“The Mom & Dad Dynamic.”
It’s one of the “Team Toxins” I see in organizations all the time: a culture of unconscious infantilization. Leadership as “I’m the grown-up here and you’re not.” Or even: “we’re all one big family here!” (Which, if your family is anything like mine, is no picnic.)
No matter the stated or “official” culture, the actual culture for many organizations is: the leadership are kind of like the parents, and the staff are kind of like the kids. Leadership gets let in on secrets, can be “trusted” to see the bigger picture, possesses some magical grown-up ability that others somehow lack, spends the money, and sits at the head of the table for key family rituals. (Directors are a bit like teenagers; trusted with the keys to the car every so often — but at the end of the day it’s still: “my roof, my rules!!!”)
Why is this unconscious pattern so prevalent? Faced with the confusing, messy realities of hierarchy and power, it’s natural that we often revert back to our base template: the one we grew up with. The one imprinted on our brains from such an early age.
The trouble is: the Mom & Dad Dynamic sucks for those on both side of the line. Everyone (and I mean everyone) instinctively hates being infantilized or talked down to. And if you treat people like children long enough (lack of trust, micro-managing, keeping secrets, assuming they can’t handle the whole truth / bigger picture, acting like you’re innately superior), they start acting like children.
Managers end up with a bunch of surly grumps who smile and nod at the dinner table, then whisper and complain behind their back. Leaders complain about the staff’s complaining, or staff’s failure to take more “responsibility” or “accountability” for their actions. And thus: the cycle is complete. Both sides end up colluding to produce the very behaviors they claim to hate. And work becomes some crappy family sitcom we’re powerless to escape, playing our assigned roles without really knowing how or why.
In some ways, the challenge of authentic leadership, self-managed organizations, or courageous collaboration is simple: treating each other like grown-ups.
Some days I really do think it’s that simple: the dream of healthier organizations — or “self-management,” or collaborative leadership versus “leadering” or “Boss-ism” or the various flavors of Dilbert-ized baloney that pass for “management” — is simply the dream of growing up, and treating others like grownups.
That’s why I’ve been so struck by Jerry Colonna’s book, Reboot: Leadership and the Art of Growing Up.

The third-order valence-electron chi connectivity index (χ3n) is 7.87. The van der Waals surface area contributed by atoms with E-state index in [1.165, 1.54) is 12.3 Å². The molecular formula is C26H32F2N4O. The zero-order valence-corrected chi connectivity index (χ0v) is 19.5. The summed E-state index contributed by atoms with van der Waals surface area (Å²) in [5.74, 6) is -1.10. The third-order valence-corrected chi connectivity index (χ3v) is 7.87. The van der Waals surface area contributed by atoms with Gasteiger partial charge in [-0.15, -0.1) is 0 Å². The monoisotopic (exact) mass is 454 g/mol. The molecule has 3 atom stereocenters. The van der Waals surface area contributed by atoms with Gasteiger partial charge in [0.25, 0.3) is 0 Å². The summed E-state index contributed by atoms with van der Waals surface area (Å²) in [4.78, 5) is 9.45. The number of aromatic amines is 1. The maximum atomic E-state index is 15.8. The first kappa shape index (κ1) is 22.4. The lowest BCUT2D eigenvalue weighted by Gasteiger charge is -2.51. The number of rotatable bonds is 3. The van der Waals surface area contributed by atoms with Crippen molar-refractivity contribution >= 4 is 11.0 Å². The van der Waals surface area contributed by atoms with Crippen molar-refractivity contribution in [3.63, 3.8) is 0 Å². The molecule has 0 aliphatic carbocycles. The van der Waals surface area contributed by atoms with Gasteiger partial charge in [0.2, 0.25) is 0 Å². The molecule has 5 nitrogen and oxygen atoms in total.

“I didn’t set out to write a book about growing up,” Colonna writes. “But I believe that the process of learning to lead well can help us become better humans. By growing to meet the demands of the call to leadership, we’re presented with the chance to finally, fully, grow up.”
How does one do that? “The most challenging piece of the formula is the notion of radically inquiring within. I define it as the process by which self-deception becomes so skillfully and compassionately exposed that no mask can hide us anymore…. It’s the process by which you work hard to know yourself—your strengths, your struggles, your true intentions, your true motivations, the characteristics of the character known as ‘you.'”
Work as spiritual battleground
Colonna is a philosopher of work. He sees the cosmic dimension hidden behind our power struggles in the office, how they’re often haunted by ghosts from our childhoods, and the urgent business of waking up / “being a better leader to yourself.”
Work can give us meaning. But work can also be a means of our suffering.
“Work gives us the means to create the physical safety upon which our lives depend. Work feeds and shelters us and those we love. Work can give us meaning. But work can also be a means of our suffering.”
“By understanding what’s truly happening all around us, the ways our core belief systems influence our everyday experience, we can extract meaning from the suffering, coax the lotus from the mud, as the Buddhists teach. But this will happen only if we use those challenges that the calls to leadership make on us, not only to grow up but also help us discover our why.”
Some of the questions Colonna suggests asking to guide us through that radical self-inquiry:
- How can I grow into the adult I want to be in the world? How can I use even the loss of status and challenge to my self-esteem that are inherent in leadership to help me do that?
- In what ways have I depleted myself, run myself into the ground? Where am I running from and where to? Why have I allowed myself to be so exhausted?
- Who is the person I’ve been all my life? What can that person teach me about becoming the leader I want to be? What was the story my family told about being real, being vulnerable, being true?
- Why do I struggle so much with the folks in my life? Why are relationships so difficult? What am I not saying to my co-founder, my colleagues, my family members, my life partner that needs to be said?
- What’s my purpose? Why does it feel I’m lost while I struggle to move forward? How do I grow, transform, and find meaning?
- How has who I am shaped the ways I lead others and myself? What are the unconscious patterns of my character structure that are showing up in my organizations?
- What kind of leader and adult am I? What is enough? How will I know when my job is done?